I've devoted a lot of time so far to planning. However, there will be times things go off the rails. Some groups prefer more open ended games as well where the focus is on exploration instead of narrative. Some people just find it easier to improvise as they go along. Still, thinking on this topic I've come up with a few things that I hope will be helpful.
Wandering Monster Tables
These guys are very useful. I don't roll on them very much but they are a great source for inspiration. Think of them as representing what threats the local area contains and how frequent they are. If you don't have one, making a quick one before the session is easy and generally beneficial. That way, you know which creates are most likely in the area. You can also easily put something not on the table to mix things up.
Tactical Maps and Dungeon Tiles
It's much easier to use theatre of mind on the fly compared to using a map or dungeon tiles. Still, dungeon tiles and maps can be easily used with some practice. Maps can be simply thrown down on the table and traversed (might want some blank sheets to cover up where players haven't been yet). Dungeon tiles take a bit more time to set up and as such are harder to use on the fly, but you can think of quick designs, design tables for yourself, or use the tables from the Dungeon Master's Guide. Outside of rolling tables, dungeon tiles will require quicker thinking and also more set up time. With some practice, it can make for an enjoyable dungeon delve.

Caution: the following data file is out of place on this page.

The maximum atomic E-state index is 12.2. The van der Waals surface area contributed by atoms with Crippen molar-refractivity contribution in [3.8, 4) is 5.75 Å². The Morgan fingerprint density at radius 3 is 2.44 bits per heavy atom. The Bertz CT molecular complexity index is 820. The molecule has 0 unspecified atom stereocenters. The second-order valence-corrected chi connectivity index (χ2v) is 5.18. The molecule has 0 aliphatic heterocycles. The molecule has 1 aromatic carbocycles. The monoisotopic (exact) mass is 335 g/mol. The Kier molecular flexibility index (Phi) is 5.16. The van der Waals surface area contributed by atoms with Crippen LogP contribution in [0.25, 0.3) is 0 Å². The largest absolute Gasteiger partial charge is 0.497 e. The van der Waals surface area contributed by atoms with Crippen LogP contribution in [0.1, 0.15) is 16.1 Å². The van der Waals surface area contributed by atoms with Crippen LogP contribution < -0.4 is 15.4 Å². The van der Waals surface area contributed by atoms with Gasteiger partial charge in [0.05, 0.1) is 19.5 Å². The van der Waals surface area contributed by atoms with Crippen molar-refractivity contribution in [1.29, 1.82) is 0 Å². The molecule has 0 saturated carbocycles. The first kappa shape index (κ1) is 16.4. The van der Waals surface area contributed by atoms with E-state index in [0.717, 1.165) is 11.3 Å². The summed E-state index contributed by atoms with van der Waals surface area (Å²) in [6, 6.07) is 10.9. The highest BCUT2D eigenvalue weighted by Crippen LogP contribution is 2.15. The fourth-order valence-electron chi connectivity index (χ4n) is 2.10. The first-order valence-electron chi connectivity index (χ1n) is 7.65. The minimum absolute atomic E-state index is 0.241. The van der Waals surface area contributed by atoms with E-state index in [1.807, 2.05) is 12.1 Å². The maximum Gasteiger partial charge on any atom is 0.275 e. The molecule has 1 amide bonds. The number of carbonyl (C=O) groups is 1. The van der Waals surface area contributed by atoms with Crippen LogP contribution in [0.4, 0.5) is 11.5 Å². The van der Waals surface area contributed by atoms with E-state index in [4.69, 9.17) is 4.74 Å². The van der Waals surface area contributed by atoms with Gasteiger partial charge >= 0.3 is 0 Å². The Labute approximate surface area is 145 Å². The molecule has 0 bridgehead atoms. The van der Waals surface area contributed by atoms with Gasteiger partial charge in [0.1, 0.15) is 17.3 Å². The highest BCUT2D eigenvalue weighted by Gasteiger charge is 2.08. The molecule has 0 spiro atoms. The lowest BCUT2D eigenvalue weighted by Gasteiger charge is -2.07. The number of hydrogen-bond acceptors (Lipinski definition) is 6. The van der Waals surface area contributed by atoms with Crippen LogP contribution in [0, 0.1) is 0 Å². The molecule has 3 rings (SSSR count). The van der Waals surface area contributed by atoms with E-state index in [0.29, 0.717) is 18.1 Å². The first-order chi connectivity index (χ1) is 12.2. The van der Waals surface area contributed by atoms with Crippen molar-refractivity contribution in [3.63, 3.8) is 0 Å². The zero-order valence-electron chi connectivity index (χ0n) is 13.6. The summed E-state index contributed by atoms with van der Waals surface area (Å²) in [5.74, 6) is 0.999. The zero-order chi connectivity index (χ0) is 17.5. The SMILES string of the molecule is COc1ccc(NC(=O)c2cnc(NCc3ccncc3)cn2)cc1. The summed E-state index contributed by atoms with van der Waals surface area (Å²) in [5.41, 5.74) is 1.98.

What Kind of Situations?
Dungeon delves are easiest for me to improvise on, especially when you already have a bunch of maps you could run through. More story focused things are harder, but with a bit of practice it can be done. I typically find that focusing on a few characters and having everything fall out from that is easiest for me and also gets the best results (easy to keep in mind at once). Also, don't forget the calm before the storm and mood when improvising. It's was very easy for me to skip on the details when I first started doing serious improvisation. Don't forget the signs, the sounds and other aspects of the environment that help contribute to the theme and feeling.
Not forgetting details is a big pitfall that can happen when improvising for the first time. However, this is also true for combat. The details are important for tactical considerations such as flanking, good archer positions (where archers can keep out of melee), hiding and many others. Maps, again, remedy this a little bit but not completely. Many times, you'll be forced to populate maps with objects as they are empty otherwise. Keeping a little pile of objects for this purpose helps remind me. Generally, it is easier to respond to what players do instead of throwing something brand new their way. As a result, if the players don't know where to go, it can be hard to think of something interesting to throw their way. As you improvise, keep a piece of paper to write down ideas that you can use later in such situations.
It's Not Easy
It's not easy, but it can be very rewarding to think on your feet. It also means you won't be railroading players since there is very little investment into preparation. Getting good at it also helps cut down on preparation time, which can be a plus if you are busy. It's also much better than missing sessions if you can do it well. Good luck to everyone running games this way and I'd love to hear of any other tips people are willing to share.